Discussion Post

#UKYA and its shelf space

Obviously, I am an avid reader. Being born and bred in the North East of England I like to celebrate when authors from the UK do well and I always advocate the reading of UKYA. Today for #UKYADay (hosted by the lovely Lucy at Queen of Contemporary) I wanted to share a bit about my thoughts on UKYA.

I consider myself to be very lucky in that when I was 15 and wanted to buy a book, I had some there, sat on the shelves of my local Waterstones (which was actually Ottakars back then if anyone remembers that!) which were targeted directly at my age range. My sister, who is four years older than me didn’t have that option. There were YA books around but they weren’t as readily available for her and I think the only books she read in her teen years that were typically aimed at teenagers were Adrian Mole and the branch of Terry Pratchett’s Discworld books which are aimed at that age range!

I remember though that the YA section of my bookstore at 15, which was over 11 years ago now, was VERY different to what it is now. I think there were three half-sized bookshelves for that age range, compared to the seven or eight there are now. I also remember that a lot of the book on those shelves were actually UKYA too! I was introduced to this sub-sector of books through the likes of Malorie Blackman, Sarra Manning and Louise Rennison, and I couldn’t get enough of them!

Anne Cassidy and Mary Hooper were also writing back then and I took their books out of the library – hell I even loved Anne Cassidy’s Looking for JJ so much that I had to buy it once I’d borrowed it! Julie Bertanga’s The Opposite of Chocolate resonated with me so much that I could recite parts of it on a whim! And oh my, Melvin Burgess’ Doing It – what a fantastic book! The shelves had multiple copies of these books, and others by the likes of David Almond and Jonathan Stroud which I’m sad to say I didn’t read at the time but have since developed a love for!

There were of course other books on the shelves that were not UKYA, I know that – despite not being fiction – Chicken Soup for the Teenage Soul was on there, Sisterhood of the Travelling Pants and of course Eragon by Christopher Paolini were both there. Even books by smaller known authors like Carolyn Mackler. There was also the Princess Diaries’ author, Meg Cabot’s, books too but I think I ignored them because the covers looked too young and twee for me!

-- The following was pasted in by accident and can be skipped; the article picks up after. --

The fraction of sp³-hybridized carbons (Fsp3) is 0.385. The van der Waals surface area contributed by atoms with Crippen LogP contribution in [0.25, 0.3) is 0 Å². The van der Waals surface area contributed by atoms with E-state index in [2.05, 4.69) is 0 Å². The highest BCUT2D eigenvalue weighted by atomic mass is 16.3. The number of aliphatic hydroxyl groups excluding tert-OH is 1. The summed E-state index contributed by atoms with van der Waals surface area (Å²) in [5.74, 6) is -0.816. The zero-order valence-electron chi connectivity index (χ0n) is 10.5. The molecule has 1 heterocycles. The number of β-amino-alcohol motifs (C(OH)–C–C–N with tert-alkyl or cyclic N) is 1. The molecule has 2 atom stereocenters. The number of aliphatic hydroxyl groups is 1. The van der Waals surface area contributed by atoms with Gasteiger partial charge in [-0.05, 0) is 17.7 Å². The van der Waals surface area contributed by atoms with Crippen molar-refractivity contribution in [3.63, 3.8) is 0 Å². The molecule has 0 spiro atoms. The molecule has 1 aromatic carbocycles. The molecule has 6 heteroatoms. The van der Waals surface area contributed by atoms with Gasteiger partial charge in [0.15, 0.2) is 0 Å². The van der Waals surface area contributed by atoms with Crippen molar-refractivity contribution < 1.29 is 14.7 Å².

However these non-UKYA authors books were fewer and further between the UKYA book on the shelves. It is possibly to do with marketing and the fact that YA was such a ‘new’ thing that publishers over here weren’t taking the punt on overseas deals yet but there were definitely more books by UK authors than anything else.

This is one of the reasons I feel I had an advantage over teens buying books in that same bookstore now. On a recent visit to that store I could see hundreds of books that weren’t UKYA. Sat on the shelf was every cover version of The Hunger Games and Divergent series that you can get, the majority of David Levithan’s books, multiple copies of John Green’s books and more. When having a quick scan for Sarra Manning’s books I noticed they had her most recent book on the shelf but that was it, and there was only one copy. When I was in college she’d had three and there were multiple copies of them available!

It would seem that the rise in popularity of YA has meant that there are more books coming over from the states and because of these books being made into movies than UKYA, the shops, and this one in particular, are more likely to stock them. Home-grown talent like Keris Stainton, Zoe Marriott, Ruth Warburton, Marcus Sedgwick and even Jonathan Stroud and Sarra Manning – who are still publishing books 12 years on – are not getting as much shelf time and that saddens me.

When I was 15/16 I wanted books about girls and boys who walked the same kind of streets I did, who went to comprehensive schools like I did and who took the same lessons I did, but although those things are still covered by the awesome UKYA authors who are out there – they don’t seem to be as easy to come by in physical format as they used to be!

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